I’ve not been counting how long we’ve been sequestering ourselves away from COVID-19, so I checked. Today is day 45. My last venture out ‘among the English’1 was on March 11, for a meal accompanied by local clergy, a vestry member, and the visiting National President of the Brotherhood of St. Andrew. We had a good conversation and a very nice bar-be-que meal. After that, I withdrew into my shell.
Ginger and I had decided that we’d isolate ourselves relatively early so we knew we’d be in the clear health-wise if TSHTF. Of course, that backfired when the spread of the coronavirus slowed as it reached the midwest.
The kids thought that we’d lost it, and even got angry with us when we told them to keep clear. With one (at the time), working in a restaurant and an old folks home, another working in a pharmacy, and the third managing a fast-food restaurant, we decided that it was in our best interest to isolate ourselves from them. After all, we both have minor heart issues, and I’m — I hate to admit this — now old enough to be in the ‘at risk’ age group. We did make a couple of concessions. When Lanie was furloughed from both her jobs we let her do some work out in the yard. And one night we sat on opposite sides of the deck to celebrate Lanie’s birthday. But none of them have ventured too near us or in the house since mid-march.
Within a week or so of our self-imposed isolation the diocesan office in Kansas City temporarily closed. Soon after that, Springfield and the surrounding county was under a stay at home order too.
While the world (essential workers aside) wondered what to do with the extra time they had on their hands, I, and all the other diocesan communicators, church communicators, and administrators had more work than we could cope with.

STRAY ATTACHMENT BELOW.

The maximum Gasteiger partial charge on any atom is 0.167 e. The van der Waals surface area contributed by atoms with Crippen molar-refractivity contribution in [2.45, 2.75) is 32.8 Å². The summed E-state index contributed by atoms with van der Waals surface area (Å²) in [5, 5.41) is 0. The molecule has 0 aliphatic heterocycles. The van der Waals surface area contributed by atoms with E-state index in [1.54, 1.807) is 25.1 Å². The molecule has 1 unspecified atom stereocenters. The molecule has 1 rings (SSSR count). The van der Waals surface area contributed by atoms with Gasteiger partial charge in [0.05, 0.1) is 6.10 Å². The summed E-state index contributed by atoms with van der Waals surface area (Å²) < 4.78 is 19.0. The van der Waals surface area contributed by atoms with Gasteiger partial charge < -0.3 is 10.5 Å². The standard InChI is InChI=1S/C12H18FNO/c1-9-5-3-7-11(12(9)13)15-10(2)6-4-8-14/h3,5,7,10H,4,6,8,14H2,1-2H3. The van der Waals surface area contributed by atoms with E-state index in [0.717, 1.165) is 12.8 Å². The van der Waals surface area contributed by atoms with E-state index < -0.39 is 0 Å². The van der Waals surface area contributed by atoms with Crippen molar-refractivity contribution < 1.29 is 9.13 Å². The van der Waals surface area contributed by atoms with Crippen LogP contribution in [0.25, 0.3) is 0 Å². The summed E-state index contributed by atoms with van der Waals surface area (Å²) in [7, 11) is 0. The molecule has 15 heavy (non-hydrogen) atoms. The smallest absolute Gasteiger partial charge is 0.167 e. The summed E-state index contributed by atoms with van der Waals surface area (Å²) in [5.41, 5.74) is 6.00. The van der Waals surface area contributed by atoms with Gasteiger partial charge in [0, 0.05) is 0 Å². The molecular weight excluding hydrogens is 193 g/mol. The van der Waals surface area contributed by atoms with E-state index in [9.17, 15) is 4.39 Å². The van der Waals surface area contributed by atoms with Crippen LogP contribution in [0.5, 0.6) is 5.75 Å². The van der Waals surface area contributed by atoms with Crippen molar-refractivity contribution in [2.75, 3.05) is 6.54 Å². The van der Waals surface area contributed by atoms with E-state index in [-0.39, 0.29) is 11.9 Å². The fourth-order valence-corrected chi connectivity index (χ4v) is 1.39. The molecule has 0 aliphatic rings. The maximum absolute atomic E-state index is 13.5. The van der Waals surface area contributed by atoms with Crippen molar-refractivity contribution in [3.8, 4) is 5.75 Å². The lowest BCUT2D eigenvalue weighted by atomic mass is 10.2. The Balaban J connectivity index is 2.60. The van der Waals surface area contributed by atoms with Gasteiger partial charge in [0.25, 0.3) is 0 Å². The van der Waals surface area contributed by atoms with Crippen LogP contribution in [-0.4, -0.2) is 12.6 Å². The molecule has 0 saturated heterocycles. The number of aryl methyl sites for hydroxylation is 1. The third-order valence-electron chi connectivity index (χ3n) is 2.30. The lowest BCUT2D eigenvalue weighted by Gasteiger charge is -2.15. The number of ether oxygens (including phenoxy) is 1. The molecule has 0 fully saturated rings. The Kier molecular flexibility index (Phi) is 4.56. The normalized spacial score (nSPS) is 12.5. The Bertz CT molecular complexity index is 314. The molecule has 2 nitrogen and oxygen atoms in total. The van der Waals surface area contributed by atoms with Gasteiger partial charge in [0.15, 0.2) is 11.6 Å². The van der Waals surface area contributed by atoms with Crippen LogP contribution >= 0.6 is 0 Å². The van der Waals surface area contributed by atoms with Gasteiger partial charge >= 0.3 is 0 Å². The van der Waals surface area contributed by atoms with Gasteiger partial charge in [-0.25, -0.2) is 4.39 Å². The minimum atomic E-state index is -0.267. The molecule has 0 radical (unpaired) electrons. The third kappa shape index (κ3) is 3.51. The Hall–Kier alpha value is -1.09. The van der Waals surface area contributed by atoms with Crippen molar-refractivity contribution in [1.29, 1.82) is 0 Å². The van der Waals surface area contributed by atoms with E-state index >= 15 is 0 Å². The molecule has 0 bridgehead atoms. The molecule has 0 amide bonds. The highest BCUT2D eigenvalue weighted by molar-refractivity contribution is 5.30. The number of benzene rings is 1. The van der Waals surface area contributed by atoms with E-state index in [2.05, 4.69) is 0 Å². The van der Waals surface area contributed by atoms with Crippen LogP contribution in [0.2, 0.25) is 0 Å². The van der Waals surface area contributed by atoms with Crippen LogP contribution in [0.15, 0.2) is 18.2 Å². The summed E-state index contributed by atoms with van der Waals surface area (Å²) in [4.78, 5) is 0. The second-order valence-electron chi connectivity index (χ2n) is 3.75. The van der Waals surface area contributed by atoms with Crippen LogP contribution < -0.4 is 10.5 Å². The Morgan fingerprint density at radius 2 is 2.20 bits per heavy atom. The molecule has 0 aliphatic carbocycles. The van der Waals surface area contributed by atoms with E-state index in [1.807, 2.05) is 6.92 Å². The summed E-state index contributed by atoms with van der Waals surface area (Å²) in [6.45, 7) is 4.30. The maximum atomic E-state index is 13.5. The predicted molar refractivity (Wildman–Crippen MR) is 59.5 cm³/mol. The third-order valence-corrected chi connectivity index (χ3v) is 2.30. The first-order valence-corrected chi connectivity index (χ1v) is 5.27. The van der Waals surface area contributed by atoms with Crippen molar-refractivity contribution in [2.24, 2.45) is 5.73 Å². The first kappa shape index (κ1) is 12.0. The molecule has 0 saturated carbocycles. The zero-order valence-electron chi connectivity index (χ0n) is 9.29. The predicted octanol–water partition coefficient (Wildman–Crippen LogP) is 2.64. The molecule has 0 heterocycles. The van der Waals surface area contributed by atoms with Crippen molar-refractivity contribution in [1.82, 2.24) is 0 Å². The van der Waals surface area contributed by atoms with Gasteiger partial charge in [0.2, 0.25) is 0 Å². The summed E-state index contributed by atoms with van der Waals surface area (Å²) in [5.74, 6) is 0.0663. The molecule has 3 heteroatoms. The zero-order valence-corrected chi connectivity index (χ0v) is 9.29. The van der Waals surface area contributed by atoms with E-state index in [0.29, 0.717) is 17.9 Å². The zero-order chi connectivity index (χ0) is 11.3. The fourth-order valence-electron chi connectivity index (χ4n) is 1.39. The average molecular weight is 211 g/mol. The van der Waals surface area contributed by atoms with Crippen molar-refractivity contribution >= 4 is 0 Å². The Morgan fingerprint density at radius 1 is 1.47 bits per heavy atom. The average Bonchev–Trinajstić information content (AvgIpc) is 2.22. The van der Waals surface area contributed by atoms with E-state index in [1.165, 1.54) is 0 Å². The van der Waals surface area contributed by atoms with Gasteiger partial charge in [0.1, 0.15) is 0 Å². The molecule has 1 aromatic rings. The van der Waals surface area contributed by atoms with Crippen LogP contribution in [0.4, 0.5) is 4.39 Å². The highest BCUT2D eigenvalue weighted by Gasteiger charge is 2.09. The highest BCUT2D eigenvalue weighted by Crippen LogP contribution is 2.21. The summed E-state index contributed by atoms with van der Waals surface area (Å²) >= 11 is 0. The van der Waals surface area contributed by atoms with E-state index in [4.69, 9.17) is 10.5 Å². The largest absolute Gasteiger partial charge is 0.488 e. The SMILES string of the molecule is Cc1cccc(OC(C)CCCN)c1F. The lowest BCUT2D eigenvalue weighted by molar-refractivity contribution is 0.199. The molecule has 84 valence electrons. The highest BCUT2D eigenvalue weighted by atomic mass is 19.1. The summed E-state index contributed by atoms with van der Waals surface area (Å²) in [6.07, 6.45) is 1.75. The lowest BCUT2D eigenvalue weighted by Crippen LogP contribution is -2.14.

I’ve been working remotely in one form or another for over 30 years, so I’m used to it. Over the past five years I’ve worked to get the diocesan office off of email and onto instant messaging, video calls, and video conferencing, so from a technology standpoint, the transition was straight forward for almost everyone. Adapting to working in a home environment was probably a different matter. For me, it was business as usual. Except. Except it was manic. I won’t go into details, but for a while there I was working 10-12 hour days, 6-7 days a week. While the world (essential workers aside) wondered what to do with the extra time they had on their hands, I, and all the other diocesan communicators, church communicators, and administrators had more work than we could cope with.
Late last week, things finally started to slow down and settle into their new rhythm. Ginger has remained busy throughout this period too, with her workload not easing up either.
Ginger has been on two outings to pick up groceries, and another to replenish our alcohol supplies (liquor stores are considered an essential business in Springfield). I took a couple of days off to get away into the wilderness and recharge my batteries (within the rules of our stay at home order). My ventures out also give Ginger a chance to enjoy some quality alone time. Apart from that, we’ve not moved. Despite all the hours working, we’ve somehow managed to burn through all six seasons of Lost. I make that over 50 hours of TV. Lost and the UK Top 50 on Spotify have kept me entertained.
Not being one to give myself any respite, partway through all this, we came up with the bright idea of holding a daily video coffee hour, which is where today’s picture comes in. Microsoft has finally added the facility to put backgrounds on our video conference calls, and this is my current favorite. Very Dexter’s Laboratory. I screen grabbed it during a quiet hour.
If things go according to plan, I am heading out into the woods again this weekend. The forecast is for heavy rain, but, ‘frankly my dear, I don’t give a damn.’ I’m ready to get some fresh air. The up-side is that my camera and rain don’t mix, so there probably won’t be
any many pictures.
Copyright © 2020 Gary Allman, all rights reserved.
1alludes to a quote from the movie Witness.